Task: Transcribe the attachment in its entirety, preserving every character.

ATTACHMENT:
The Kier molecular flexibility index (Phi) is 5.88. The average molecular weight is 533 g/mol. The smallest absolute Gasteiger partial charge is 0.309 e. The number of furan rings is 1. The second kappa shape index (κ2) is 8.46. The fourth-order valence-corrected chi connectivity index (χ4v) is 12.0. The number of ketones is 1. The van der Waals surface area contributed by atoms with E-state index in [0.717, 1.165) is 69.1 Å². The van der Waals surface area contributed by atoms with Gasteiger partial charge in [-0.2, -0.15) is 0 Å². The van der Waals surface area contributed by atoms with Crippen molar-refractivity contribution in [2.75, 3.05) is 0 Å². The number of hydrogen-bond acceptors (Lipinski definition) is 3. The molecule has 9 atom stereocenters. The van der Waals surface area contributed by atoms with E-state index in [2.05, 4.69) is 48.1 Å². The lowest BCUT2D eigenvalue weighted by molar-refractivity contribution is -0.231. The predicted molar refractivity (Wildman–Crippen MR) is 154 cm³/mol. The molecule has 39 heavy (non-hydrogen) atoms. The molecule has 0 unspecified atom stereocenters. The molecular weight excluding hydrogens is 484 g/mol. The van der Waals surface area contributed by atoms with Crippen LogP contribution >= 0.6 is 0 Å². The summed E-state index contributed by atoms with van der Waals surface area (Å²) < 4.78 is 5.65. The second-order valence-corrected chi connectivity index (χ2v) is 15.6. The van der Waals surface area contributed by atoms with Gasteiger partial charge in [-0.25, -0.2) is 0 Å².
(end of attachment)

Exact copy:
The Kier molecular flexibility index (Phi) is 5.88. The average molecular weight is 533 g/mol. The smallest absolute Gasteiger partial charge is 0.309 e. The number of furan rings is 1. The second kappa shape index (κ2) is 8.46. The fourth-order valence-corrected chi connectivity index (χ4v) is 12.0. The number of ketones is 1. The van der Waals surface area contributed by atoms with E-state index in [0.717, 1.165) is 69.1 Å². The van der Waals surface area contributed by atoms with Gasteiger partial charge in [-0.2, -0.15) is 0 Å². The van der Waals surface area contributed by atoms with Crippen molar-refractivity contribution in [2.75, 3.05) is 0 Å². The number of hydrogen-bond acceptors (Lipinski definition) is 3. The molecule has 9 atom stereocenters. The van der Waals surface area contributed by atoms with E-state index in [2.05, 4.69) is 48.1 Å². The lowest BCUT2D eigenvalue weighted by molar-refractivity contribution is -0.231. The predicted molar refractivity (Wildman–Crippen MR) is 154 cm³/mol. The molecule has 39 heavy (non-hydrogen) atoms. The molecule has 0 unspecified atom stereocenters. The molecular weight excluding hydrogens is 484 g/mol. The van der Waals surface area contributed by atoms with Crippen LogP contribution >= 0.6 is 0 Å². The summed E-state index contributed by atoms with van der Waals surface area (Å²) < 4.78 is 5.65. The second-order valence-corrected chi connectivity index (χ2v) is 15.6. The van der Waals surface area contributed by atoms with Gasteiger partial charge in [-0.25, -0.2) is 0 Å².